UNITED STATES DISTRICT COURT, SOUTHERN DISTRICT OF NEW YORK
December 5, 1980
Wilbert MOORE and Malcolm Turner, individually and on behalf of all others similarly situated, Plaintiffs,
Philip ROSS, individually and as Industrial Commissioner of the State of New York, New York State Department of Labor, Louis Sitkin, individually and as Chairman of the New York State Unemployment Insurance Appeal Board, John A. Rogalin, individually and as a Member of the New York State Unemployment Insurance Appeal Board, James R. Rhone, individually and as a Member of the New York State Unemployment Insurance Appeal Board, Harry Zankel, individually and as a Member of the New York State Unemployment Insurance Appeal Board, and G. Douglas Pugh, individually and as a Member of the New York State Unemployment Insurance Appeal Board, Defendants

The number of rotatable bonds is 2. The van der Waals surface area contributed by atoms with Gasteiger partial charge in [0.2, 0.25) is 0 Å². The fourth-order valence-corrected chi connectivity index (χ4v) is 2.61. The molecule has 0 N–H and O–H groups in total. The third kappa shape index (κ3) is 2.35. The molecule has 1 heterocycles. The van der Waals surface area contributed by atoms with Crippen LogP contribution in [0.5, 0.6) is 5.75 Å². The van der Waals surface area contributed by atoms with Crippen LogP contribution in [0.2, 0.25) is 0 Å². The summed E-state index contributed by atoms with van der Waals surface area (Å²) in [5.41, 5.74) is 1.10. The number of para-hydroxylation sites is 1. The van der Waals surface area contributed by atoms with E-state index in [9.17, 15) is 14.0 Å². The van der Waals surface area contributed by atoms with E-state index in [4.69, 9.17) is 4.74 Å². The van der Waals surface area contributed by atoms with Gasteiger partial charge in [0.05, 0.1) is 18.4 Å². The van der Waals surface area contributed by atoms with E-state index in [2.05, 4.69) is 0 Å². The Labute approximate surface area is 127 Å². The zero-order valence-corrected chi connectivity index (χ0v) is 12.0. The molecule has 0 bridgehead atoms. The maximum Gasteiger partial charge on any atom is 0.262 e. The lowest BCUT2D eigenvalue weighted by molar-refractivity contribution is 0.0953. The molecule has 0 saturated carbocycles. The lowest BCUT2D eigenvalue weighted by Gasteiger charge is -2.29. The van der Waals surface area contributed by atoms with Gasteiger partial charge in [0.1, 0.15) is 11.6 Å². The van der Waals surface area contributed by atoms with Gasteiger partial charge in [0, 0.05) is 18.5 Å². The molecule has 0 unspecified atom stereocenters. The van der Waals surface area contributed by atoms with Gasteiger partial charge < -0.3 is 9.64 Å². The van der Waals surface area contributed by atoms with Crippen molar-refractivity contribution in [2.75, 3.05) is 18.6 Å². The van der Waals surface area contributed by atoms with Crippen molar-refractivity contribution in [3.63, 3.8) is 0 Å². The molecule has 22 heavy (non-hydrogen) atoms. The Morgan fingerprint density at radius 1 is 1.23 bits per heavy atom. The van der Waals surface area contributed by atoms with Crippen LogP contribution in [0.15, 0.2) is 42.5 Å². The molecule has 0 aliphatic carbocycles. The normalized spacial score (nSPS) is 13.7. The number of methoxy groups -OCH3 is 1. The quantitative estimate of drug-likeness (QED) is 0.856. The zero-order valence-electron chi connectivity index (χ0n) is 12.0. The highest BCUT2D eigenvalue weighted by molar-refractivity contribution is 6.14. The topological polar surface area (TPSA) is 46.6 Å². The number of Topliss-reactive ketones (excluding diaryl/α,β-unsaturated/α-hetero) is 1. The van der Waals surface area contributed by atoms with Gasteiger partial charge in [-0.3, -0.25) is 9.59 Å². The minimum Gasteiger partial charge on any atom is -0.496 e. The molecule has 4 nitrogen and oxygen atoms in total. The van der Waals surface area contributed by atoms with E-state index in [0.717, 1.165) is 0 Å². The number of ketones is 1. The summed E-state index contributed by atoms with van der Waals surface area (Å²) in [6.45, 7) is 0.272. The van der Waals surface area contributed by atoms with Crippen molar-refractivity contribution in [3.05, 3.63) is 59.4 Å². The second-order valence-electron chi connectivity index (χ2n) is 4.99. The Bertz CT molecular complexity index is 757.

The opinion of the court was delivered by: CARTER
This case has been brought as a class action challenging the constitutionality of procedures employed by the New York State Unemployment Insurance Appeal Board ("Appeal Board" or "Board"). Pursuant to the state statutory scheme, N.Y.Labor Law §§ 500 et seq. (McKinney) (1977), unemployment insurance claims are decided by a process comprised of an initial determination and an option of administrative review for unsuccessful claimants.
The first level of review is a hearing before an Administrative Law Judge ("ALJ") whose decision may be appealed by any affected party to the Appeal Board. The Board has the power to review and reverse the ALJ's findings on all questions of fact and law, and its determinations in turn may be reviewed for substantial evidentiary support in the state courts. N.Y.Labor Law § 624.
The two named plaintiffs, Wilbert Moore and Malcolm Turner, are unsuccessful claimants whose applications were initially upheld by the ALJ, and subsequently overturned by the Appeal Board. No appeal has been taken to the state courts. Their complaint is two-fold.
They argue that the due process clause of the Fourteenth Amendment is violated